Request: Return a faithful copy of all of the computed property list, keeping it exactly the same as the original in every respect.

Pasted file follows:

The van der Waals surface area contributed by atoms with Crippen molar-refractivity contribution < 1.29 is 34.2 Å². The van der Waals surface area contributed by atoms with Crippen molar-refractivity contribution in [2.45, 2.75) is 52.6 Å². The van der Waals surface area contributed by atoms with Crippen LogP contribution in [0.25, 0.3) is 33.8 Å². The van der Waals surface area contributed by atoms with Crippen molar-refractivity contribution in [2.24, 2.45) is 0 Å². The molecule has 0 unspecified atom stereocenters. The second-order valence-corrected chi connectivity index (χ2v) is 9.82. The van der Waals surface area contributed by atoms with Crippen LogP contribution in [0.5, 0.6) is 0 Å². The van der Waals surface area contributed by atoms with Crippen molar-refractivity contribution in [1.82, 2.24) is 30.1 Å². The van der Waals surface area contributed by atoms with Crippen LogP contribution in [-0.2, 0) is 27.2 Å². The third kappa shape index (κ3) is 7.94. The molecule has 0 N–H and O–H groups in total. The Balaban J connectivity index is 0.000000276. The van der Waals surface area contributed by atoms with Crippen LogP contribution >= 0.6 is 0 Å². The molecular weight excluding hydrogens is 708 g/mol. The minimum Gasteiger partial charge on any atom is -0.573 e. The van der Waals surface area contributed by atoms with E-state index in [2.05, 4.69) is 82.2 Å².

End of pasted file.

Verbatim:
The van der Waals surface area contributed by atoms with Crippen molar-refractivity contribution < 1.29 is 34.2 Å². The van der Waals surface area contributed by atoms with Crippen molar-refractivity contribution in [2.45, 2.75) is 52.6 Å². The van der Waals surface area contributed by atoms with Crippen LogP contribution in [0.25, 0.3) is 33.8 Å². The van der Waals surface area contributed by atoms with Crippen molar-refractivity contribution in [2.24, 2.45) is 0 Å². The molecule has 0 unspecified atom stereocenters. The second-order valence-corrected chi connectivity index (χ2v) is 9.82. The van der Waals surface area contributed by atoms with Crippen LogP contribution in [0.5, 0.6) is 0 Å². The van der Waals surface area contributed by atoms with Crippen molar-refractivity contribution in [1.82, 2.24) is 30.1 Å². The van der Waals surface area contributed by atoms with Crippen LogP contribution in [-0.2, 0) is 27.2 Å². The third kappa shape index (κ3) is 7.94. The molecule has 0 N–H and O–H groups in total. The Balaban J connectivity index is 0.000000276. The van der Waals surface area contributed by atoms with Crippen LogP contribution >= 0.6 is 0 Å². The molecular weight excluding hydrogens is 708 g/mol. The minimum Gasteiger partial charge on any atom is -0.573 e. The van der Waals surface area contributed by atoms with E-state index in [2.05, 4.69) is 82.2 Å².